“And this whole messy situation could’ve been avoided / If only I’d closed the window,” Miller sings at the end of the first verse, with the emphasis on “everything” and “damn” sounding the true measure of his luck. cursed.
“Drawings on You” (2001)
Sometimes Miller directs scenes and portrays dark desires like a pulp fiction writer. This cut, from the album “Satellite Rides”, offers such dark romance. Miller sings from the perspective of a nightclub performer entangled with a woman named Annette, who is engaged to another. Promising to keep their affair a secret — except in his music — Miller’s devilish lead makes it clear he won’t just be waiting in the wings.
“I don’t wanna piss you off / Except I do it in secret,” he sings, wrapping those last three words in a romance of evil intentions.
“Skinny Roller Skate” (2001)
Miller’s final lines on this avant-guitar rocker — “I believe in love / But he don’t believe in me” — might be one of the perfectly desperate verses ever to make it onto the permanent record. Delivered first with a floating falsetto, then equal mixes of defiance and resignation, the line doesn’t break hearts so much as it reveals where they are already fractured.
“To the Devil’s Wages” (2001)
Hammond usually has one or two cuts per record (“Color of a Lonely Heart Is Blue” from 2008’s “Blame it On Gravity” might be my favorite), so it’s okay to include it. Everything about his singing resonates here, but the floating, wordless vocals in the song’s intro — and every twist — conjures up every cowboy campfire tale and western ghost story you’ve heard.
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“My Two Feet” (2008)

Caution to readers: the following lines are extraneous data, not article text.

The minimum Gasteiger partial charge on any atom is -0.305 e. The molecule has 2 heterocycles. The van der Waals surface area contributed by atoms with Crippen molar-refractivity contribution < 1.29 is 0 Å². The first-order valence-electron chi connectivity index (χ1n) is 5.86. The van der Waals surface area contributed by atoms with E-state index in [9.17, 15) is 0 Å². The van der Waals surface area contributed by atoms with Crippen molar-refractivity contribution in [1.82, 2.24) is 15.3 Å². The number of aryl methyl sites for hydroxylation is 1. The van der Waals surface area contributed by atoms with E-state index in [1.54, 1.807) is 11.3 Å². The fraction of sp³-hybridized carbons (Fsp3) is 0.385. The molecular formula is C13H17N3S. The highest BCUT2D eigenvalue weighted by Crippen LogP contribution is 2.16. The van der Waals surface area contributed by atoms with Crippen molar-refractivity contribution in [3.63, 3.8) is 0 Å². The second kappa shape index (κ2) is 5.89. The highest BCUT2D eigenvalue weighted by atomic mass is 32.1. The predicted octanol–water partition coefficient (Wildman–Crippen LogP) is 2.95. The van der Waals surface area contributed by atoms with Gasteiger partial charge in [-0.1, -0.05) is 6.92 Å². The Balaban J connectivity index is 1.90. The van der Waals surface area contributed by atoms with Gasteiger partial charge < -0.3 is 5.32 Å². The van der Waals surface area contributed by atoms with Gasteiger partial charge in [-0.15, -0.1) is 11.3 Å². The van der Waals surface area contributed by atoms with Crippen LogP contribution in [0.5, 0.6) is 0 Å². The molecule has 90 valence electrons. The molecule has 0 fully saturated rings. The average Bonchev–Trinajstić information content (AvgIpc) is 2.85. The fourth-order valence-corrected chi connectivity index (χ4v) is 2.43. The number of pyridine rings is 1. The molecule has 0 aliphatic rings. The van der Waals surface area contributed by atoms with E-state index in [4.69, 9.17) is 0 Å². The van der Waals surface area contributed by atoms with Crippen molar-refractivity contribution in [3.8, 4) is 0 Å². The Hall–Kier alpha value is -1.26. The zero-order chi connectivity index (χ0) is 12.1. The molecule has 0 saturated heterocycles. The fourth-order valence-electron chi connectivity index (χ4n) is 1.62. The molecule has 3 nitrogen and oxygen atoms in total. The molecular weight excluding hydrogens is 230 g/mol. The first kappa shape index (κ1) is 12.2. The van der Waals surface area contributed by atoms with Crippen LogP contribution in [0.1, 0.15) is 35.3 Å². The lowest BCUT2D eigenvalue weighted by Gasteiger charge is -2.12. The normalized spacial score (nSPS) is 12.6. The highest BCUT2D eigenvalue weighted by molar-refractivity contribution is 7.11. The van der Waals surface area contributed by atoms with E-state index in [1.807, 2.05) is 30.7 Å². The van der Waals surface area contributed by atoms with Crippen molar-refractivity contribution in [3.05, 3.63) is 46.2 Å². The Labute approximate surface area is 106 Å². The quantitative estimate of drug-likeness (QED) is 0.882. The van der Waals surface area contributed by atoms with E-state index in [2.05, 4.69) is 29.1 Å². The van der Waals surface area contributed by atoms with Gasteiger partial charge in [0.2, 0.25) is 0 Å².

Four songs in “Blame It on Gravity”, Miller and Co. deliver one of their most bittersweet melodies yet on an ode to longing and disappointment. “Right there upstairs / Stripped and unprepared / For now baby, we don’t care,” Miller sings to start the second verse. “You’re so fine, so fine / For the moment baby you were mine.”
That second phrase of “so good,” delivered with pure pain, says it all about what Miller’s main character has loved and lost.
“Longer Than You’re Alive” (2014)
Writing self-referential songs often comes off as indulgent — and, as this retrospective rocker shows, Miller isn’t usually a fan. But he makes an exception on the opening cut of “Most Messed Up,” a delightfully crooked confessional from decades on the road.
Miller’s walking, talking blues delivers a singular Old 97 moment: “I ain’t crazy about songs that get self-referential / And most of that stuff should be kept private / Aw, but who cares anymore / You should knowing the truth – it’s both great and boring.”
The Old 97s play at Rose Park at 7:30 p.m. on August 1; St. Louis singer-songwriter John Henry shares the bill. Tickets cost between $25 and $27. Find more details at https://rosemusichall.com/.
Aarik Danielsen is the Features and Culture Editor for Tribune. Contact him at email@example.com or by calling 573-815-1731. Find him on Twitter @aarikdanielsen.